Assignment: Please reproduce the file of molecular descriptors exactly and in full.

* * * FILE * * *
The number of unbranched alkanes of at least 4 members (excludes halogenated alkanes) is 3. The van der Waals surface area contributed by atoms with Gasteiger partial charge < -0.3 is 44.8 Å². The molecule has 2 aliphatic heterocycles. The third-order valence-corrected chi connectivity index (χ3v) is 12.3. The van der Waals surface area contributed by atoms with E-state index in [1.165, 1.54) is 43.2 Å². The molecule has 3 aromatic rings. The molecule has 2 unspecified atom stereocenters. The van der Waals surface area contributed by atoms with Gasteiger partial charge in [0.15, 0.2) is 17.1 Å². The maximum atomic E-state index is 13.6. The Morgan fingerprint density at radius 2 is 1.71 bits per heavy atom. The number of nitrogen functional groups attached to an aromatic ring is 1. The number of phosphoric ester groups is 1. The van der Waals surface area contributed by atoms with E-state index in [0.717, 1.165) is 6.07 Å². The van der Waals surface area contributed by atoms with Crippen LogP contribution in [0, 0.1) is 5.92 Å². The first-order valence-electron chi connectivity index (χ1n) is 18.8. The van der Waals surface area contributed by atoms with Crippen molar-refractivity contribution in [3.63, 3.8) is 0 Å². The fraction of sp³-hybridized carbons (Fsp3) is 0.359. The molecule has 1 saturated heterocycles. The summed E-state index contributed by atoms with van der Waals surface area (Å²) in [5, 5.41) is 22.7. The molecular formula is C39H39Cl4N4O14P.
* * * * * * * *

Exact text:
The number of unbranched alkanes of at least 4 members (excludes halogenated alkanes) is 3. The van der Waals surface area contributed by atoms with Gasteiger partial charge < -0.3 is 44.8 Å². The molecule has 2 aliphatic heterocycles. The third-order valence-corrected chi connectivity index (χ3v) is 12.3. The van der Waals surface area contributed by atoms with E-state index in [1.165, 1.54) is 43.2 Å². The molecule has 3 aromatic rings. The molecule has 2 unspecified atom stereocenters. The van der Waals surface area contributed by atoms with Gasteiger partial charge in [0.15, 0.2) is 17.1 Å². The maximum atomic E-state index is 13.6. The Morgan fingerprint density at radius 2 is 1.71 bits per heavy atom. The number of nitrogen functional groups attached to an aromatic ring is 1. The number of phosphoric ester groups is 1. The van der Waals surface area contributed by atoms with E-state index in [0.717, 1.165) is 6.07 Å². The van der Waals surface area contributed by atoms with Crippen LogP contribution in [0, 0.1) is 5.92 Å². The first-order valence-electron chi connectivity index (χ1n) is 18.8. The van der Waals surface area contributed by atoms with Crippen molar-refractivity contribution in [3.63, 3.8) is 0 Å². The fraction of sp³-hybridized carbons (Fsp3) is 0.359. The molecule has 1 saturated heterocycles. The summed E-state index contributed by atoms with van der Waals surface area (Å²) in [5, 5.41) is 22.7. The molecular formula is C39H39Cl4N4O14P.